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Instructions for developers

Submitting patches

We welcome patches and rely on your contributions to make IWYU smarter.

Coding and testing guidelines are available in the IWYU Coding Style guide.

Use GitHub's pull request system to submit change requests to the include-what-you-use/include-what-you-use repo.

It's usually a good idea to run ideas by the IWYU mailing list to get general agreement on directions before you start hacking.

Running the tests

If fixing a bug in IWYU, please add a test to the test suite! You can create a file called (not .cpp), and, if necessary, whatever.h, and whatever-<extension>.h. You may be able to get away without adding any .h files, and just including direct.h -- see, for instance, tests/

To run the IWYU tests, run


It runs one test for each .cc file in the tests/ directory. (We have additional tests in more_tests/, but have not yet gotten the testing framework set up for those tests.) The test runner searches for IWYU in the system PATH by default.

The output can be a bit hard to read, but if a test fails, the reason why will be listed after the ERROR:root:Test failed for xxx line.

You can select individual tests by listing them as arguments. Test names are derived from the file path and name, e.g. tests/cxx/ will be named cxx.test_array. You can use python3 --list to list all available test names.

python3 cxx.test_array cxx.test_macro_location c.test_enum

If you don't want to modify your PATH you can specify which IWYU executable to use for testing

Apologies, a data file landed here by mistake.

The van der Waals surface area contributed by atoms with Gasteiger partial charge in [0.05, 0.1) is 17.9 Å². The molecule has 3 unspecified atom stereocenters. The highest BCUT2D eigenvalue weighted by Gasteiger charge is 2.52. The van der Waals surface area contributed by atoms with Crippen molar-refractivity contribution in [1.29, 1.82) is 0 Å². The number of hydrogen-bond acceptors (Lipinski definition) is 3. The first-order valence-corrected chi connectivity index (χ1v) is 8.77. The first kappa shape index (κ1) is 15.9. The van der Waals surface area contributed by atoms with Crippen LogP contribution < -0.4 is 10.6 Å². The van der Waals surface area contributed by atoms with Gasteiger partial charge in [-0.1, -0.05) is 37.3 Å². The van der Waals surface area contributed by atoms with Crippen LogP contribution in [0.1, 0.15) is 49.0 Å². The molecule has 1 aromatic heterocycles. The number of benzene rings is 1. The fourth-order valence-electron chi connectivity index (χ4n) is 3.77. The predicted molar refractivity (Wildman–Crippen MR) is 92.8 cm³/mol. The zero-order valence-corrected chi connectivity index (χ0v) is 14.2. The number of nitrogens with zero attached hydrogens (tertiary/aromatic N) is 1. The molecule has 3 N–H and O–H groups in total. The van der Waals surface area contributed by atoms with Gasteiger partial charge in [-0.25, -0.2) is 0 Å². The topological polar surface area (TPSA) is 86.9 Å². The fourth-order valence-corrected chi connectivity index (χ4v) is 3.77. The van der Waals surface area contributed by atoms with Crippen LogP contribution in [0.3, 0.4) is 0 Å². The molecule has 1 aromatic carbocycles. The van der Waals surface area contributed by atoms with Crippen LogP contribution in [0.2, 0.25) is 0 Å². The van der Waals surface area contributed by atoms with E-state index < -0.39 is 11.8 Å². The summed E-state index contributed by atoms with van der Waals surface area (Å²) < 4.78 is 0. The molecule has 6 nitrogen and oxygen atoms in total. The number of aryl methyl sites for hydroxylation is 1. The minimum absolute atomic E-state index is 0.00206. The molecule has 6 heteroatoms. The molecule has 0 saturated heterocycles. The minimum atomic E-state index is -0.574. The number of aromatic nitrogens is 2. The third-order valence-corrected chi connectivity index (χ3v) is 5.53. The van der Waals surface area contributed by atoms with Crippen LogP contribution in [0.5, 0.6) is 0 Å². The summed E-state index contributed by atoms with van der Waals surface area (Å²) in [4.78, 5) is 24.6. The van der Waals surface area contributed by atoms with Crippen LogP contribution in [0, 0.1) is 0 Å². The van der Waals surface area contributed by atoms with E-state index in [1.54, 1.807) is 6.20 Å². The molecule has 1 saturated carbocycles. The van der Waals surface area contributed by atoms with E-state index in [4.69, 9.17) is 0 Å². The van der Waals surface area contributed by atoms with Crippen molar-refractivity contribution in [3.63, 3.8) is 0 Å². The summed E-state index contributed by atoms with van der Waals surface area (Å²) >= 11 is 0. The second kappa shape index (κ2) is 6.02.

python3 -- ./include-what-you-use

(put any test names before '--' and the IWYU path after.)

When fixing, add a test case to and run



It's possible to run include-what-you-use in gdb, to debug that way. Another useful tool -- especially in combination with gdb -- is to get the verbose include-what-you-use output. See iwyu_output.h for a description of the verbose levels. Level 7 is very verbose -- it dumps basically the entire AST as it's being traversed, along with IWYU decisions made as it goes -- but very useful for that:

env IWYU_VERBOSE=7 make -k CXX=/path/to/llvm/Debug+Asserts/bin/include-what-you-use 2>&1 > /tmp/iwyu.verbose

A quick tour of the codebase

The codebase is strewn with TODOs of known problems, and also language constructs that aren't adequately tested yet. So there's plenty to do! Here's a brief guide through the codebase:

  • the main file, it includes the logic for deciding when a symbol has been 'used', and whether it's a full use (definition required) or forward-declare use (only a declaration required). It also includes the logic for following uses through template instantiations.
  • responsible for creating and configuring a Clang compiler from command-line arguments.
  • the file that translates from 'uses' into IWYU violations. This has the logic for deciding if a use is covered by an existing #include (or is a built-in). It also, as the name suggests, prints the IWYU output.
  • handles the preprocessor directives, the #includes and #ifdefs, to construct the existing include-tree. This is obviously essential for include-what-you-use analysis. This file also handles the IWYU pragma-comments.
  • this finds canonical #includes, handling private->public mappings (like bits/stl_vector.h -> vector) and symbols with multiple possible #includes (like NULL). Additional mappings are maintained in a set of .imp files separately, for easier per-platform/-toolchain customization.
  • holds the cache of instantiated templates (may hold other cached info later). This is data that is expensive to compute and may be used more than once.
  • holds various global variables. We used to think globals were bad, until we saw how much having this file simplified the code...
  • iwyu_*_util(s).h and .cc: utility functions of various types. The most interesting, perhaps, is iwyu_ast_util.h, which has routines that make it easier to navigate and analyze the clang AST. There are also some STL helpers, string helpers, filesystem helpers, etc.
  • debug logging for IWYU.
  • port.h: shim header for various non-portable constructs.
  • portability shim for GNU getopt(_long). Custom getopt(_long) implementation for Windows.
  • the helper script that edits a file based on the IWYU recommendations.